5 Tips for Cutting Tempered Glass 5 Tips for Cutting Tempered Glass

Cutting tempered glass isn’t something to casually attempt at home. It can be done, but it takes time and patience to carry out the task properly. It’s also a long process that involves letting the glass cool for several hours. The alternative is to have it done by professionals who employ specialized laser cutters although this can be expensive. Failure to let the glass cool will simply cause the glass to shatter. Be aware that you need to remove the tempering from your glass in order to cut it.

Annealing

Perhaps the most important part of the process of cutting tempered glass is annealing. This is when the glass is heated to a high temperature and then allowed to cool. You need to be sure that your craft oven is set to a high enough temperature; it needs to be 900 degrees Fahrenheit to heat the glass properly. Once it’s reached this temperature, you need to remove the glass and let it cool off for a full 8 hours.

This is where the patience comes in; if you don’t wait that long then the annealing process won’t be complete and when you try cutting tempered glass, it’s simply going to shatter. What annealing does is remove the tempering from the glass to allow you to cut it.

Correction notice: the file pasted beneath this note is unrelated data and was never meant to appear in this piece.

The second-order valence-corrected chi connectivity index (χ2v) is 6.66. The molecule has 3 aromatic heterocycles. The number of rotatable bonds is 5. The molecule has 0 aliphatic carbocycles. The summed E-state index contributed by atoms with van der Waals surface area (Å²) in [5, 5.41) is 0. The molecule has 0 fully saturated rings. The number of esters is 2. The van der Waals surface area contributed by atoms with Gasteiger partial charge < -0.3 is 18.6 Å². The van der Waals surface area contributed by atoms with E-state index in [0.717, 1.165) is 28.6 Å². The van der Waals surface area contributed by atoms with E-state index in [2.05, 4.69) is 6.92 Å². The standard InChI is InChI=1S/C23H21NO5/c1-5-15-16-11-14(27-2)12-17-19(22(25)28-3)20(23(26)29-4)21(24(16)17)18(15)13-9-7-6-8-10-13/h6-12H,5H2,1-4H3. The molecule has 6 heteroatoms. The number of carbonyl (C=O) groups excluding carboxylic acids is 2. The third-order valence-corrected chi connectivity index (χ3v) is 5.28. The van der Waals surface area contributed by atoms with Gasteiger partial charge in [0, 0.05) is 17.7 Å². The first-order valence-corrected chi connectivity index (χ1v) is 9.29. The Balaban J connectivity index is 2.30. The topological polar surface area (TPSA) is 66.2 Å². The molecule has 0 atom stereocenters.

Safety Gear

When working with glass of any type you need to be sure you wear the proper safety equipment. You should always wear safety goggles, and when cutting tempered glass you also need good thick gloves, since at times you’ll be handling hot glass.

Cutting

When you do cut the glass, you should only use moderate pressure with the glass cutter. You should go in one long, smooth motion when cutting tempered glass and never run your glass cutter over the glass more than once where you want to cut it.

To achieve a smoother cut, drip the glass cutter in kerosene before you use it. Once the tempering has been removed, cutting tempered glass is the same as cutting any other type of glass.

Breaking the Glass

The easiest way to achieve a good break with the glass is to put a small piece of dowel under the line you’ve made. The dowel should be no more than ¼ inch thick. From there, simply apply pressure down on the glass on either side of the line and the glass will break cleanly.

The pressure needs to be applied steadily. Don’t simply push down hard or you won’t achieve a smooth, clean break in the glass.

Finishing

Having cut the glass, you still need to eliminate the very sharp edge you’ve made. Use a whetstone for this rather than a file as a whetstone will achieve better results on glass. Simply rub it along the edges to soften and round them a little. That makes the glass much easier and safer to handle, but also has the effect of making the glass stronger which can be important now that it’s no longer tempered.

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